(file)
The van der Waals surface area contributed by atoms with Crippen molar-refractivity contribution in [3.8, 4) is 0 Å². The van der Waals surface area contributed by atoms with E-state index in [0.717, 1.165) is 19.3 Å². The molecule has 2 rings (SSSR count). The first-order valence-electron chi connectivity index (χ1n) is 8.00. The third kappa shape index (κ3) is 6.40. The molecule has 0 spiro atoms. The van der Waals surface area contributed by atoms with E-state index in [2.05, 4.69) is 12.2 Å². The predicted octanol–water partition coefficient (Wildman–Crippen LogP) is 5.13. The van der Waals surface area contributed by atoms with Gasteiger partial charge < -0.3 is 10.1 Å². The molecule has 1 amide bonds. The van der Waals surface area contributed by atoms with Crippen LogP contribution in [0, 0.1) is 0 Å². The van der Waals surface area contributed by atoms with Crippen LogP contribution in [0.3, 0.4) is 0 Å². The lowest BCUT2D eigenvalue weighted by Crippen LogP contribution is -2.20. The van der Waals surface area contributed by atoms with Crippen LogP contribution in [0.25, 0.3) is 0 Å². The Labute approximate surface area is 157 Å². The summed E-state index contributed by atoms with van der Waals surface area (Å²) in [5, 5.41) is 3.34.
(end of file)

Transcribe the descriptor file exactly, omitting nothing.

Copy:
The van der Waals surface area contributed by atoms with Crippen molar-refractivity contribution in [3.8, 4) is 0 Å². The van der Waals surface area contributed by atoms with E-state index in [0.717, 1.165) is 19.3 Å². The molecule has 2 rings (SSSR count). The first-order valence-electron chi connectivity index (χ1n) is 8.00. The third kappa shape index (κ3) is 6.40. The molecule has 0 spiro atoms. The van der Waals surface area contributed by atoms with E-state index in [2.05, 4.69) is 12.2 Å². The predicted octanol–water partition coefficient (Wildman–Crippen LogP) is 5.13. The van der Waals surface area contributed by atoms with Gasteiger partial charge < -0.3 is 10.1 Å². The molecule has 1 amide bonds. The van der Waals surface area contributed by atoms with Crippen LogP contribution in [0, 0.1) is 0 Å². The van der Waals surface area contributed by atoms with Crippen LogP contribution in [0.3, 0.4) is 0 Å². The lowest BCUT2D eigenvalue weighted by Crippen LogP contribution is -2.20. The van der Waals surface area contributed by atoms with Crippen LogP contribution in [0.25, 0.3) is 0 Å². The Labute approximate surface area is 157 Å². The summed E-state index contributed by atoms with van der Waals surface area (Å²) in [5, 5.41) is 3.34.